Chelsea: Baroque?

Roberta Smith’s recent article on the Chelsea gallery scene in the Sunday New York Times was informative Arts & Leisure fare, defending the neighborhood’s exponential expansion in recent years as a boon–not something to bemoan–while also offering useful guidelines for the casual Chelsea visitor.

She suggests that despite it’s megamall development, the neighborhood stretching from roughly w 13th St. to 29th St. along Tenth Avenue is in fact quite complex:

“The Chelsea gallery scene is exactly the opposite of monolithic or homogeneous: astoundingly diverse, a series of parallel worlds catering to different audiences and markets, from avant-garde to academic, blue-chip to underground. With art fresh from places as far apart as China and Williamsburg, Chelsea is messily democratic, the most real, unbiased reflection of contemporary art’s global character.”

But she also raises a provocative incidental point that would be interesting to pursue further. In the section titled ‘Big Dogs Acting Like Bigger Dogs,’ Smith asserts that, “The galleries that make up Chelsea’s elite often present shows that, in their ambition, expense and importance, are tantamount to museum exhibitions…When [they] serendipitously stage related exhibitions, the effect can be overwhelming, an unplanned mega-exhibition more exciting and convincing than many museum efforts.”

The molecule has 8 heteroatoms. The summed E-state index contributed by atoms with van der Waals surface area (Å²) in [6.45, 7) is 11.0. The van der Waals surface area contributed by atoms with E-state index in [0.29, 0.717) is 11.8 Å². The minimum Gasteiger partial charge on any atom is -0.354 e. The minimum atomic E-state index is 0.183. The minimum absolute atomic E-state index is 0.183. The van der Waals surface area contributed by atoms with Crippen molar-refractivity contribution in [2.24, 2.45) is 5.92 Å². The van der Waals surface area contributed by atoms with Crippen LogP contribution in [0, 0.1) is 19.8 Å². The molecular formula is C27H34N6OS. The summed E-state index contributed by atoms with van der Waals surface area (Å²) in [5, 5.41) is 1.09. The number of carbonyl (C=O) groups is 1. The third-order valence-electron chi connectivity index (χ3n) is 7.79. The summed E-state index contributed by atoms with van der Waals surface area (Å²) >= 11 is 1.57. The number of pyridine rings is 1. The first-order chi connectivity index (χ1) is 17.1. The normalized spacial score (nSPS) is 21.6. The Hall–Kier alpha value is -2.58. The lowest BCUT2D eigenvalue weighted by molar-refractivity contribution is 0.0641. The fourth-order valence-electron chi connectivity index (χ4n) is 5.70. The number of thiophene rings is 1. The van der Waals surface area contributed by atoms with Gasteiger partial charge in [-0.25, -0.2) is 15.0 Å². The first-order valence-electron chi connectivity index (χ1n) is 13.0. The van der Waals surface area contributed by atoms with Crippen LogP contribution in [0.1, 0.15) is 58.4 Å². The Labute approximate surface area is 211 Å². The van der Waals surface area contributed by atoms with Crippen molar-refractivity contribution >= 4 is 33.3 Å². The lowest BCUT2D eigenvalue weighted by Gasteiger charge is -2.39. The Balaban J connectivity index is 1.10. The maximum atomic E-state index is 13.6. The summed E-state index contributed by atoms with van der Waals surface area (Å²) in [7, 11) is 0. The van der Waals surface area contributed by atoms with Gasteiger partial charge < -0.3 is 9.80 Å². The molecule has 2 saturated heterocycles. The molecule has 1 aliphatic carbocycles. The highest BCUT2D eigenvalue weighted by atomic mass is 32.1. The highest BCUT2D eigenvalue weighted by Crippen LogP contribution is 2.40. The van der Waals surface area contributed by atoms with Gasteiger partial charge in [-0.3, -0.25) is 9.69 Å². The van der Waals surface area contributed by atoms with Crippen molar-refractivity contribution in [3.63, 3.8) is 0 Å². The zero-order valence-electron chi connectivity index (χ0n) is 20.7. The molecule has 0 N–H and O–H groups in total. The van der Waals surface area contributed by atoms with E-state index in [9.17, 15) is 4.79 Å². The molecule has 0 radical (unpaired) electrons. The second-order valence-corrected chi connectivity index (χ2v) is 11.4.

Given that admission to almost all Chelsea galleries is free to the public, this strikes a chord in the wake of MoMA’s new twenty-dollar admission. How might we further concieve the counterpart relationships between private (and commercial) and public institutions in the cultural sphere? As galleries continue to produce more elaborate, historically contextualized programs, how might this change an understanding of their essential market-oriented position? In the age of advanced corporate cultural sponsorship, is there potential for more open coordination between private, for-profit capital and institutional, not-for-profit funding (as well as intellectual resources) in the production of culturally significant exhibitions?